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Year : 2014  |  Volume : 32  |  Issue : 4  |  Page : 465--466

Azithromycin zone interpretation for Salmonella: Time to Adopt BSAC's zone diameters?

S Rai 
 Department of Microbiology, University College of Medical Sciences and Guru Teg Bahadur Hospital, Delhi, India

Correspondence Address:
S Rai
Department of Microbiology, University College of Medical Sciences and Guru Teg Bahadur Hospital, Delhi
India

How to cite this article:
Rai S. Azithromycin zone interpretation for Salmonella: Time to Adopt BSAC's zone diameters? .Indian J Med Microbiol 2014;32:465-466

How to cite this URL:
Rai S. Azithromycin zone interpretation for Salmonella: Time to Adopt BSAC's zone diameters? . Indian J Med Microbiol [serial online] 2014 [cited 2020 Nov 26 ];32:465-466
Available from: https://www.ijmm.org/text.asp?2014/32/4/465/142240

Full Text

Dear Editor,

Clinical and Laboratory Standards Institutes (CLSI) does not mention breakpoint zone diameters or minimum inhibitory concentration (MIC) values for drugs like azithromycin and tigecycline against any member of family Enterobacteriaceae, therefore it is not possible to use M-100 S-22 document for zone interpretation for these antibiotics as used in the article published by Garg et al. [1],[2] The  British Society for Antimicrobial Chemotherapy (BSAC's) 2012 document nevertheless provides a zone diameter of ≤18 mm as resistant and ≥19 mm as resistant for a 15-μg azithromycin disc. [3] Even though, MIC breakpoints for azithromycin are not mentioned in this document, it has been stated that azithromycin has been used in the treatment of infections with Salmonella Typhi (MIC ≤16 mg/L for wild-type isolates) and some enteric infections. These breakpoints were unavailable before 2012, and therefore it was difficult for bacteriology laboratories to interpret results for azithromycin. With reference to the study published by Garg et al., in the previous issue, the MIC 90 value for azithromycin is not clear. [1] Among the 42 Salmonella isolates in their study, the MIC 90 would be that of the 38 th isolate in increasing order of MIC's, that is, 12 μg/mL, as per Garg et al., [Table 2]. [1] The MIC 90 in the study cited by them was twice the value (24 μg/mL) than their study. [4] However, the present authors have also augmented antibiotic recycling practices for treatment of enteric fever. Corroboration between both studies justifies cautious use of azithromycin for enteric fever in India and not to blindly follow its Western prescribing practices. With cautious use of azithromycin in S. Typhi in India and emergence of carbapenem-resistant Enterobacteriaceae, for which tigecycline is an effective drug, is it time to adopt BSAC zones for these two drugs?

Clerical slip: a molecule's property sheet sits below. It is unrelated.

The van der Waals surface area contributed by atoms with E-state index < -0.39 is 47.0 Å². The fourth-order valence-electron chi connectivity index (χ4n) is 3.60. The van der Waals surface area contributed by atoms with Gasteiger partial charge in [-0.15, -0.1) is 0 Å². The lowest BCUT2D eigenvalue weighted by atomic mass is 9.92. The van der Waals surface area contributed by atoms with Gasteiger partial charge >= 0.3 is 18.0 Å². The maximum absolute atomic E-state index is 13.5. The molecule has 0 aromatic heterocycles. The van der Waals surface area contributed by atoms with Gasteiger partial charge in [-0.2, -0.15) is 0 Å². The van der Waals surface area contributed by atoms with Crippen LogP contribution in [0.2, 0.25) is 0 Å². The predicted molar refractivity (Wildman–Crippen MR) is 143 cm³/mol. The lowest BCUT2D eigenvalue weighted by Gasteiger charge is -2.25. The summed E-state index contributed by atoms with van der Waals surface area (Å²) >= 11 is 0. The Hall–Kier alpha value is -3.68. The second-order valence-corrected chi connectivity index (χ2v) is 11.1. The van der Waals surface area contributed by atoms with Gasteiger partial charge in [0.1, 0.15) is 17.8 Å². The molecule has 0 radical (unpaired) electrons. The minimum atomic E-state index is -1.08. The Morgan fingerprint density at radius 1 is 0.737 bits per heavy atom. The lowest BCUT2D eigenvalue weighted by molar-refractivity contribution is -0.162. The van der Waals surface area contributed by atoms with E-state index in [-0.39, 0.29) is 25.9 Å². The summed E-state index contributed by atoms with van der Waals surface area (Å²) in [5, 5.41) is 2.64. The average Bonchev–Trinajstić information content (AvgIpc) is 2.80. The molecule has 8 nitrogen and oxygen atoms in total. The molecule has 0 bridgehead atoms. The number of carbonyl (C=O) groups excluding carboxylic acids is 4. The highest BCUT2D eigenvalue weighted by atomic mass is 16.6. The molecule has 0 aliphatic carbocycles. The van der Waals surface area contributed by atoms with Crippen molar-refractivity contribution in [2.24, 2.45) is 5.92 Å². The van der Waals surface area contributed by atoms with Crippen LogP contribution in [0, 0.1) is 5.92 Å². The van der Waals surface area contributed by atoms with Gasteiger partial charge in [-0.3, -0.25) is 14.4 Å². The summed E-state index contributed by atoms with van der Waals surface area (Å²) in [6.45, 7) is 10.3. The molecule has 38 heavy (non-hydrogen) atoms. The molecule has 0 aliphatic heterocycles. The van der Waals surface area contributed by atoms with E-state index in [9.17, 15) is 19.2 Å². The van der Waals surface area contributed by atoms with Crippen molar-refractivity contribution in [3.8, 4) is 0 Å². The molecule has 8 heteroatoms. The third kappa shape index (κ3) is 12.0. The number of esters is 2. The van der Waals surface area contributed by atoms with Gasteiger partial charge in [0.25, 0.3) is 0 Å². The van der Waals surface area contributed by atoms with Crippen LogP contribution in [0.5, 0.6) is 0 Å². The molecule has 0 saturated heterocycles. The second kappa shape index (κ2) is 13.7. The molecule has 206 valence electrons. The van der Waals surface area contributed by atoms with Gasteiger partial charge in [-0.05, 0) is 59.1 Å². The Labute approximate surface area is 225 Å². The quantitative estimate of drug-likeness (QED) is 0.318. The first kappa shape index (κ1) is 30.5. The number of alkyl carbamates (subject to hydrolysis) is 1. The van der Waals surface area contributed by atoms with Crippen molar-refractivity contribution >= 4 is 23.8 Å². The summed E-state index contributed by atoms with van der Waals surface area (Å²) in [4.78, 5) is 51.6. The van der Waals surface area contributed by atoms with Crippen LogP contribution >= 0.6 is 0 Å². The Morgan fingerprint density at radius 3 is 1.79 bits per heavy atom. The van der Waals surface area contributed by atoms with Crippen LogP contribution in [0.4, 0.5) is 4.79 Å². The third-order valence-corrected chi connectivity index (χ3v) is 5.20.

References

1Garg A, Verma S, Kanga A, Singh D, Singh B. Antimicrobial resistance pattern and in vivo activity of azithromycin in Salmonella isolates. Indian J Med Microbiol 2013;31:287-9.
2Clinical and Laboratory Standards Institute. Performance Standards for Antimicrobial Susceptibility Testing, 22 nd Informational Supplement. Approved Standard. 22 nd ed. CLSI Document M 100-S22. Wayne: CLSI; 2012.
3British Standards for antimicrobial Chemotherapy. BSAC Methods for Antimicrobial Susceptibility Testing. Version 11.1. Approved Standard. Version 11.1 BSAC Document;  2012.
4Rai S, Jain S, Prasad KN, Ghoshal U, Dhole TN. Rationale of azithromycin prescribing practices for enteric fever in India. Indian J Med Microbiol 2012;30:30-3.